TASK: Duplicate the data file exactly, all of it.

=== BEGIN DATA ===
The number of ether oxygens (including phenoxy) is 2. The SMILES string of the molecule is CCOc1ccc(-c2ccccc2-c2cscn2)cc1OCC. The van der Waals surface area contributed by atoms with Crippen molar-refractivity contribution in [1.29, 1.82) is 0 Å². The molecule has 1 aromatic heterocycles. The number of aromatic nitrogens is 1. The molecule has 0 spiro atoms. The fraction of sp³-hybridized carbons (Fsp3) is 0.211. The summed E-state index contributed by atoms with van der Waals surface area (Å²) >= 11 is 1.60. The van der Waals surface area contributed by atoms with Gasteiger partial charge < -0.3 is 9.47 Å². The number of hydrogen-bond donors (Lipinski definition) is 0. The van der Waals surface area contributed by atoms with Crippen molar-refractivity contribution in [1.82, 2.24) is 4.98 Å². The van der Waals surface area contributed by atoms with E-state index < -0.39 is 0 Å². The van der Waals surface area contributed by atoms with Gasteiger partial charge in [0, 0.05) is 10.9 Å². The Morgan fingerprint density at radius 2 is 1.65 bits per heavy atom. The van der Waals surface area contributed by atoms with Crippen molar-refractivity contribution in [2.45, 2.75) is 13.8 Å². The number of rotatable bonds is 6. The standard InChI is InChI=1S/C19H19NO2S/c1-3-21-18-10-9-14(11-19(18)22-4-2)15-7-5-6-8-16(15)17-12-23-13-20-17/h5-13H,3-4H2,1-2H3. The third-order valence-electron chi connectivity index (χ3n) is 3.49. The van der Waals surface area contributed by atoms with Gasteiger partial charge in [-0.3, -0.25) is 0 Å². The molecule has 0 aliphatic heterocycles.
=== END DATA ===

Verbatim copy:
The number of ether oxygens (including phenoxy) is 2. The SMILES string of the molecule is CCOc1ccc(-c2ccccc2-c2cscn2)cc1OCC. The van der Waals surface area contributed by atoms with Crippen molar-refractivity contribution in [1.29, 1.82) is 0 Å². The molecule has 1 aromatic heterocycles. The number of aromatic nitrogens is 1. The molecule has 0 spiro atoms. The fraction of sp³-hybridized carbons (Fsp3) is 0.211. The summed E-state index contributed by atoms with van der Waals surface area (Å²) >= 11 is 1.60. The van der Waals surface area contributed by atoms with Gasteiger partial charge < -0.3 is 9.47 Å². The number of hydrogen-bond donors (Lipinski definition) is 0. The van der Waals surface area contributed by atoms with Crippen molar-refractivity contribution in [1.82, 2.24) is 4.98 Å². The van der Waals surface area contributed by atoms with E-state index < -0.39 is 0 Å². The van der Waals surface area contributed by atoms with Gasteiger partial charge in [0, 0.05) is 10.9 Å². The Morgan fingerprint density at radius 2 is 1.65 bits per heavy atom. The van der Waals surface area contributed by atoms with Crippen molar-refractivity contribution in [2.45, 2.75) is 13.8 Å². The number of rotatable bonds is 6. The standard InChI is InChI=1S/C19H19NO2S/c1-3-21-18-10-9-14(11-19(18)22-4-2)15-7-5-6-8-16(15)17-12-23-13-20-17/h5-13H,3-4H2,1-2H3. The third-order valence-electron chi connectivity index (χ3n) is 3.49. The van der Waals surface area contributed by atoms with Gasteiger partial charge in [-0.3, -0.25) is 0 Å². The molecule has 0 aliphatic heterocycles.